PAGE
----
The verdict: The smoothie dampened the experience, so Big Bad Breakfast takes the win this week.




Yuca Buns
10 buns

1 cup tapioca starch (also known as tapioca flour), plus extra for kneading
1 tsp. baking powder
1¼ tsp. kosher salt
¼ cup heavy cream, plus more as needed
2 cups finely grated Oaxaca cheese or other fresh white cheese, such as mozzarella
2 large egg yolks

• Preheat the oven to 350 degrees. Line a baking sheet with parchment paper. In a large bowl, whisk together the tapioca starch, baking powder and salt. Stir in the cheese, egg yolks and cream. Once the dough forms a ball, turn it out onto a lightly floured work surface. Using your hands, knead the dough until smooth and not sticky. Add extra cream a tablespoon at a time if necessary to make the dough supple.
• Divide the dough into 10 equal pieces and shape them into balls. Arrange them 1 inch apart on the prepared baking sheet and bake until pale golden, tender, and soft, 18 to 20 minutes. Serve hot.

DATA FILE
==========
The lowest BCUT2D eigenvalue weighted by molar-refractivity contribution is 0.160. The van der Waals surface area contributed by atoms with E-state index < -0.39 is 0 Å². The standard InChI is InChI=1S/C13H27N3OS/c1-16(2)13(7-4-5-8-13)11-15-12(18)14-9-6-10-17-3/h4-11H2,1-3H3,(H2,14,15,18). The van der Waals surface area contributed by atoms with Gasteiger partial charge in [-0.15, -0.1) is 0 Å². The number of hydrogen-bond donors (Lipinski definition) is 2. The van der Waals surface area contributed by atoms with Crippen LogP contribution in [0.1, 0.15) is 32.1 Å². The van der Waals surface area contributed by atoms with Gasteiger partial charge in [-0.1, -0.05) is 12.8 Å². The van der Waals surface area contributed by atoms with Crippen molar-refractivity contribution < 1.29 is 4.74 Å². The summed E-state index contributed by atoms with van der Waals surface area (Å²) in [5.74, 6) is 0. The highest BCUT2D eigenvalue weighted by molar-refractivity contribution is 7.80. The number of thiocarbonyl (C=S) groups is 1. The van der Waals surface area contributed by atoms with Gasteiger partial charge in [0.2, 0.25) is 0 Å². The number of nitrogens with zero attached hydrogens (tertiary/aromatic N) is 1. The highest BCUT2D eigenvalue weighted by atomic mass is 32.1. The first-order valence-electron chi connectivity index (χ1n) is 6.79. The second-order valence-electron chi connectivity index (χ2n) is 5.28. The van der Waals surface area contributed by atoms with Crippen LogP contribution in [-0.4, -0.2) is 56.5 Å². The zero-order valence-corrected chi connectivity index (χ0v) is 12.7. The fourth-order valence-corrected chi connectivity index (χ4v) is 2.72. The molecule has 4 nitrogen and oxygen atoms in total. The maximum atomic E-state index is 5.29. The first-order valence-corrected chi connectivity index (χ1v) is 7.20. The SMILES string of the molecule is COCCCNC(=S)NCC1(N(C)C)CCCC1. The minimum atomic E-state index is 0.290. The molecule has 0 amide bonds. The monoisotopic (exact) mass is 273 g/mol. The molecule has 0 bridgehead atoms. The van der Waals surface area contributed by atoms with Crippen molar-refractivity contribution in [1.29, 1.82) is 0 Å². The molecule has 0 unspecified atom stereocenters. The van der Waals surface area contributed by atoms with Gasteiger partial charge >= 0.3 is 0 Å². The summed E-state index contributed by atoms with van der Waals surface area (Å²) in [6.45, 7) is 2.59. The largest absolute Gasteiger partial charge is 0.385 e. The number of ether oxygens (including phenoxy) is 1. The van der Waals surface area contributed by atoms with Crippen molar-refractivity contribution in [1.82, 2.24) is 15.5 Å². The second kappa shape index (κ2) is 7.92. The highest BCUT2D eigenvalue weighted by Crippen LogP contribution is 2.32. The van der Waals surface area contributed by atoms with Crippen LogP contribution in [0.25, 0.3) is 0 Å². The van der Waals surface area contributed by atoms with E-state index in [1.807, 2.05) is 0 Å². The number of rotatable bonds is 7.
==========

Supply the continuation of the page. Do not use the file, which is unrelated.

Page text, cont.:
Old-Fashioned Oatmeal (Avena) Breakfast Smoothies
4 servings

6 cups milk, plus more if needed
1 cup old-fashioned rolled oats
2 Tbsp. sugar, or more to taste
Pinch of cinnamon, or more to taste
1 tsp. vanilla extract (optional)

• In a medium saucepan, bring the milk and oats to a rapid simmer over medium-high heat, stirring to prevent the oatmeal from sticking to the bottom of the pan. Reduce the heat to medium-low and cook, stirring constantly, until the oatmeal is thick, about 10 minutes. Remove from the heat, add the sugar and cinnamon to taste, and cool slightly, 10 to 15 minutes.
• Refrigerate the oatmeal in a sealed container for at least 2 hours or overnight. Transfer the oatmeal to a blender, add the vanilla (if using), and puree until smooth, adding more milk for a thinner shake or ice cubes to chill further. Serve cold.

Reprinted with permission from Clarkson Potter Publishers